Growing autumn cyclamen

Posted: Monday 24 September 2012
by James Alexander-Sinclair

One of the first signs of autumn in this garden is the cyclamen – they are charming little things with flowers that look a bit like the Mekon from Dan Dare.

Pink, nodding flowers of ivy-leaved cyclamen, Cyclamen hederifolium

One of the first signs of autumn in this garden is the cyclamen. We planted some a couple of years ago on the grave of my first dog (I bought him for £8.50 from a stall in Shepherd’s Bush Market in 1985), who is buried under some trees on the dark side of the house. Conveniently, the best view of them is through the window of the downstairs lavatory.

Ivy-leaved cyclamen (Cyclamen hederifolium) are charming little things with nodding flowers that I always think look a little bit like the Mekon from Dan Dare. They grow wild all around Europe in vastly differing habitats (including woodland and rocky hillsides) from France to Greece. 

My mother-in-law has a sea of them in the shade of an enormous beech and it was from there that we transplanted our small plantation. They grow from corms and it’s best to move them in late summer when they are soundly dormant. They will grow in pretty much any soil unless waterlogged, but prefer a fair bit of humus (hence their predisposition to growing under deciduous trees where there is plenty of leaf mould). They will spread slowly but inexorably once established.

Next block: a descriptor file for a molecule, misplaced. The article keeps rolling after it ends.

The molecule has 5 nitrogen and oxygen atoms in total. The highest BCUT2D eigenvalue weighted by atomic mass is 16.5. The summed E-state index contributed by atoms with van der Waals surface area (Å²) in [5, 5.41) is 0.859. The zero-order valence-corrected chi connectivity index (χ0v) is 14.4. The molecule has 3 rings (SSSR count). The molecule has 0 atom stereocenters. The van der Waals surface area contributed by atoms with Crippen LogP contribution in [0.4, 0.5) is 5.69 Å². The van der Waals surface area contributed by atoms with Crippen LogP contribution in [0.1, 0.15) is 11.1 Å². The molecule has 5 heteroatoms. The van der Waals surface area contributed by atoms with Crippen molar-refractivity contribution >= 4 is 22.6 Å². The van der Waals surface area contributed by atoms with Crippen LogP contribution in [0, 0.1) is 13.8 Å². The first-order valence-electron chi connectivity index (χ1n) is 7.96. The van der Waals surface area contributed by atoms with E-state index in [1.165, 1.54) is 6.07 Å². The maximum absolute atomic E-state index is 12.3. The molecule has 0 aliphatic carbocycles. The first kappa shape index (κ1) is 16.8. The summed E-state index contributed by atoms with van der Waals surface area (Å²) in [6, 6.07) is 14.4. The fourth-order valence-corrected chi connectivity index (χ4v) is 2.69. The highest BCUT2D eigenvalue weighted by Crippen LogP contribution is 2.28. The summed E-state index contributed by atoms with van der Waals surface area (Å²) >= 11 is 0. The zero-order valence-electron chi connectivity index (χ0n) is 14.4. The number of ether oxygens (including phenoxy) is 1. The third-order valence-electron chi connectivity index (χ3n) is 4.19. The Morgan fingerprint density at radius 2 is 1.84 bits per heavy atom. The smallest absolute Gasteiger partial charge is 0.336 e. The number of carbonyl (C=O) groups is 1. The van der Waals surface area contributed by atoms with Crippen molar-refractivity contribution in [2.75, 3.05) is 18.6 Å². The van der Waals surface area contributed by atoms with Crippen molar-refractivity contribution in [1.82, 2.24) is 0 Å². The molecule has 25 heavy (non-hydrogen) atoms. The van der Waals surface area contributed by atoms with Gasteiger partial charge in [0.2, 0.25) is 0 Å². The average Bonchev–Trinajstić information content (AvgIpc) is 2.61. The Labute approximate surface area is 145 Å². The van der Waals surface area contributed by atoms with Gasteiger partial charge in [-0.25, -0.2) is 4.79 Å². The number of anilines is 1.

I have just discovered that their common name is sowbread – presumably because pigs like them. I can well imagine they would be very vulnerable to a truffling snout and must make a mental note to distract any passing Tamworth.

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Marinelilium 27/09/2012 at 12:53

Cyclamen are such pleasant surprises. They mind their own business all summer and just when you've forgotten them ...up they come in September. I love the way they curl and twist the seeds to the ground.

Mekon look-alikes so true! Hehehe. Maybe I should plant them in an old wok in homage to their favoured vehicles?

Mine live very happily in the needles under a cedrus odorata where little else 'dares'.

Marinelilium 27/09/2012 at 13:02

Sorry, that should read Cedrus Deodara not Odorata (presumptious iPad chooses what it likes best )

oldchippy 27/09/2012 at 18:59

There's a funny thing my wife came home last night with a pot of Cyclamens some one had given her where she works.Nice of one of her customers .

Muvs Dashwood 28/09/2012 at 14:51

They grow wild in the banks around town here. I only moved here 2 years ago and it was absolutely delightful to see them come up in big swathes.

discodave 23/10/2012 at 18:13

I planted out quite a few of these about 2 weeks ago in a recently dug out border next to some box hedging I had already planted. In that short space they have each grown roughly 4-8 vivid red flowers, Its a great treat to have some real colour in autumn.

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